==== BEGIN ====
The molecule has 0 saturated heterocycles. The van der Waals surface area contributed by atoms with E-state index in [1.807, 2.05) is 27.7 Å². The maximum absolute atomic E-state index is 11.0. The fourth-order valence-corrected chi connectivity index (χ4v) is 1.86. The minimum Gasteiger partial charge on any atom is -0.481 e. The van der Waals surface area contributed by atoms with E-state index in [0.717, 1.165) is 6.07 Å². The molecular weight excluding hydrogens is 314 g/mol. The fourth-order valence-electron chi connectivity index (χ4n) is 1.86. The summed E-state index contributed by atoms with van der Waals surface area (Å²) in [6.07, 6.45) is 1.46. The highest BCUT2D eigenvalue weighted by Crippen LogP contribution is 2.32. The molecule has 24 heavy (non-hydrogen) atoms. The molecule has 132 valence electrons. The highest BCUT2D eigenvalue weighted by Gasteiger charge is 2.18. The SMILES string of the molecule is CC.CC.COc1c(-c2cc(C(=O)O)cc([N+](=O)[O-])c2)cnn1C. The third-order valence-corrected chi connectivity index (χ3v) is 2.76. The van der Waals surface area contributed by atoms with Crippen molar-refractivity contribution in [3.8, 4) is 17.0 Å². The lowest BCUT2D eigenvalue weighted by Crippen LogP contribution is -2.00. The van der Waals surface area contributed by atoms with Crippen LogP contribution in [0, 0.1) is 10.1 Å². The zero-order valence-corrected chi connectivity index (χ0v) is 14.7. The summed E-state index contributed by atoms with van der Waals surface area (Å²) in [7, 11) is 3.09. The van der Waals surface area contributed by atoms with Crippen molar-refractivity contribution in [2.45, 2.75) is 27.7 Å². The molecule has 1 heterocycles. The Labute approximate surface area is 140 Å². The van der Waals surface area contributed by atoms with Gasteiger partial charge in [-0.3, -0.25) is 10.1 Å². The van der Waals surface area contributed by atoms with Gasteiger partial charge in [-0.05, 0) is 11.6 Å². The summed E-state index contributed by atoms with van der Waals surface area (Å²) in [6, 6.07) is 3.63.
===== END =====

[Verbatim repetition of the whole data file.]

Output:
The molecule has 0 saturated heterocycles. The van der Waals surface area contributed by atoms with E-state index in [1.807, 2.05) is 27.7 Å². The maximum absolute atomic E-state index is 11.0. The fourth-order valence-corrected chi connectivity index (χ4v) is 1.86. The minimum Gasteiger partial charge on any atom is -0.481 e. The van der Waals surface area contributed by atoms with E-state index in [0.717, 1.165) is 6.07 Å². The molecular weight excluding hydrogens is 314 g/mol. The fourth-order valence-electron chi connectivity index (χ4n) is 1.86. The summed E-state index contributed by atoms with van der Waals surface area (Å²) in [6.07, 6.45) is 1.46. The highest BCUT2D eigenvalue weighted by Crippen LogP contribution is 2.32. The molecule has 24 heavy (non-hydrogen) atoms. The molecule has 132 valence electrons. The highest BCUT2D eigenvalue weighted by Gasteiger charge is 2.18. The SMILES string of the molecule is CC.CC.COc1c(-c2cc(C(=O)O)cc([N+](=O)[O-])c2)cnn1C. The third-order valence-corrected chi connectivity index (χ3v) is 2.76. The van der Waals surface area contributed by atoms with Crippen molar-refractivity contribution in [3.8, 4) is 17.0 Å². The lowest BCUT2D eigenvalue weighted by Crippen LogP contribution is -2.00. The van der Waals surface area contributed by atoms with Crippen LogP contribution in [0, 0.1) is 10.1 Å². The zero-order valence-corrected chi connectivity index (χ0v) is 14.7. The summed E-state index contributed by atoms with van der Waals surface area (Å²) in [7, 11) is 3.09. The van der Waals surface area contributed by atoms with Crippen molar-refractivity contribution in [2.45, 2.75) is 27.7 Å². The molecule has 1 heterocycles. The Labute approximate surface area is 140 Å². The van der Waals surface area contributed by atoms with Gasteiger partial charge in [-0.3, -0.25) is 10.1 Å². The van der Waals surface area contributed by atoms with Gasteiger partial charge in [-0.05, 0) is 11.6 Å². The summed E-state index contributed by atoms with van der Waals surface area (Å²) in [6, 6.07) is 3.63.